Subtraction through 100 regrouping hundreds as tens

Subtract numbers to 100 regrouping hundreds as tens.

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Students learn to subtract numbers to 100 regrouping hundreds as tens.

2.NBT.B.5

It is important to be able to subtract numbers through 100, so you can determine how many you have left.

Start by practicing with placing numbers on the number line. Ask a student to come to the front and to drag the given numbers to where they belong on the number line. Then practice solving a subtraction problem on the number line.

Start by discussing the importance of subtracting through one hundred. Next the learning goal is given in three ways, visually, in the abstract, and as story problems. You can navigate beween these three by using the blue menu on the bottom right. You can select the method which best meets the learning needs of your class. The lesson starts with the visual method. Using the blocks on the interactive whiteboard explain how to solve a subtraction problem. Have students practice subtraction problems with visual support. Then discuss the abstract subtraction problems. Tell students that they can solve these problems by counting back or by counting back in jumps. Using a number line can be very helpful here. Have students practice abstract problems individually or in pairs. Finally discuss the steps of solving a story problem, namely that they must determine what kind of math problem it is, which numbers are important for the problem, to say or write the problem and then to solve the problem. Solve one story problem as a class and then have students solve a story problem individually or in pairs.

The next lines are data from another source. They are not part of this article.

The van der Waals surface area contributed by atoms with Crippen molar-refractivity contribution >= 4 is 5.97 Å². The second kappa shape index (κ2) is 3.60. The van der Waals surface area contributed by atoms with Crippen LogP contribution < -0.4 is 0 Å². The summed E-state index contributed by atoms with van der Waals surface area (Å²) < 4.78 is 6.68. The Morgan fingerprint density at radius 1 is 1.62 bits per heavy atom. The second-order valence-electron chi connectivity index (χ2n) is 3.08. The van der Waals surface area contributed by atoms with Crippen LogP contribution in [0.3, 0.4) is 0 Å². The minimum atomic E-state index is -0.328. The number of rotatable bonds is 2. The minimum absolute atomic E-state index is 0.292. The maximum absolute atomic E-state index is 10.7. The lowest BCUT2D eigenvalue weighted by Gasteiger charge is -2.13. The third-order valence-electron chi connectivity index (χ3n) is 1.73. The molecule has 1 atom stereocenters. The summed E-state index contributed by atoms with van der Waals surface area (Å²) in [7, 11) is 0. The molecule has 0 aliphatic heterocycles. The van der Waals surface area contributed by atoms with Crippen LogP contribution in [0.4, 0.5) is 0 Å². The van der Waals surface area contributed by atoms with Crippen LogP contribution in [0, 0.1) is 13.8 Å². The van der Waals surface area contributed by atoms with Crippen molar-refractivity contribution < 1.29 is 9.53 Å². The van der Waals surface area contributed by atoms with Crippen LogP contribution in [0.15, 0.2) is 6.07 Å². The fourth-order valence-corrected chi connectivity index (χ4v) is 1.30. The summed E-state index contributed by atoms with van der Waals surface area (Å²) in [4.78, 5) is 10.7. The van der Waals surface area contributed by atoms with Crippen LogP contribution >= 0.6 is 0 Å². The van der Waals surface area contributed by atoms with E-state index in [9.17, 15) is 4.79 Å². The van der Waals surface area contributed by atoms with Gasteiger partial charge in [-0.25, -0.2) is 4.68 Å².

Check that students are able to subtract numbers through 100 regrouping hundreds as tens by asking the following questions:

- Why is it useful to be able to subtract through 100?

- What do you do with the second number in a subtraction problem (the subtrahend)?

Students first practice with problems with visual support and then with abstract and finally in story forms. All types of questions are present in the guided practice.

Ask students to close the lesson by solving a visual, abstract and story problem individually or in pairs. Have students explain their strategy.

Students who have difficulty with this learning goal can be supported by the use of manipulatives or by using the number line to draw the jumps they take away from the minuend (first number).

Optional: MAB blocks or other maniplulatives

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